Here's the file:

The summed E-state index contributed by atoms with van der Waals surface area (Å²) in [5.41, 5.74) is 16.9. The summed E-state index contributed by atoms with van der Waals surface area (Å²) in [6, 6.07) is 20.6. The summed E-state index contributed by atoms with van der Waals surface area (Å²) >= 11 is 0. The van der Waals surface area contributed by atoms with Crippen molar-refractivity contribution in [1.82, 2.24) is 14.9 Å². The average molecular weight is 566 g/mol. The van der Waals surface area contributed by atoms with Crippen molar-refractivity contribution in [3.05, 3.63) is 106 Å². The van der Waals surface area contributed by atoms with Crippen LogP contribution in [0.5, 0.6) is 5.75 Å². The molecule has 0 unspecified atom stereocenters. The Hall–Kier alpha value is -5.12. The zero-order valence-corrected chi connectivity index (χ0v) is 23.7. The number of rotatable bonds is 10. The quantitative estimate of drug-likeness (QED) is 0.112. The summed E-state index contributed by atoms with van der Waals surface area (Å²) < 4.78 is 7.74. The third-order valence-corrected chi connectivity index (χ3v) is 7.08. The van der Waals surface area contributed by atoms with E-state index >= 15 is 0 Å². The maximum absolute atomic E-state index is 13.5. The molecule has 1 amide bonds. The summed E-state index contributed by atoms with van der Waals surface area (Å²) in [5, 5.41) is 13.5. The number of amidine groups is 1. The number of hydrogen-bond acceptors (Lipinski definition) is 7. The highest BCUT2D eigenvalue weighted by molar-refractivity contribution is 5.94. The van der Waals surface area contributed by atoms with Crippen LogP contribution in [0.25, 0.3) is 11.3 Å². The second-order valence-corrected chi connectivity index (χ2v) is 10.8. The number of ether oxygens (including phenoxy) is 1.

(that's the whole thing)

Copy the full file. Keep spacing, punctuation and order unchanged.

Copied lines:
The summed E-state index contributed by atoms with van der Waals surface area (Å²) in [5.41, 5.74) is 16.9. The summed E-state index contributed by atoms with van der Waals surface area (Å²) in [6, 6.07) is 20.6. The summed E-state index contributed by atoms with van der Waals surface area (Å²) >= 11 is 0. The van der Waals surface area contributed by atoms with Crippen molar-refractivity contribution in [1.82, 2.24) is 14.9 Å². The average molecular weight is 566 g/mol. The van der Waals surface area contributed by atoms with Crippen molar-refractivity contribution in [3.05, 3.63) is 106 Å². The van der Waals surface area contributed by atoms with Crippen LogP contribution in [0.5, 0.6) is 5.75 Å². The molecule has 0 unspecified atom stereocenters. The Hall–Kier alpha value is -5.12. The zero-order valence-corrected chi connectivity index (χ0v) is 23.7. The number of rotatable bonds is 10. The quantitative estimate of drug-likeness (QED) is 0.112. The summed E-state index contributed by atoms with van der Waals surface area (Å²) < 4.78 is 7.74. The third-order valence-corrected chi connectivity index (χ3v) is 7.08. The van der Waals surface area contributed by atoms with E-state index >= 15 is 0 Å². The maximum absolute atomic E-state index is 13.5. The molecule has 1 amide bonds. The summed E-state index contributed by atoms with van der Waals surface area (Å²) in [5, 5.41) is 13.5. The number of amidine groups is 1. The number of hydrogen-bond acceptors (Lipinski definition) is 7. The highest BCUT2D eigenvalue weighted by molar-refractivity contribution is 5.94. The van der Waals surface area contributed by atoms with Crippen LogP contribution in [0.25, 0.3) is 11.3 Å². The second-order valence-corrected chi connectivity index (χ2v) is 10.8. The number of ether oxygens (including phenoxy) is 1.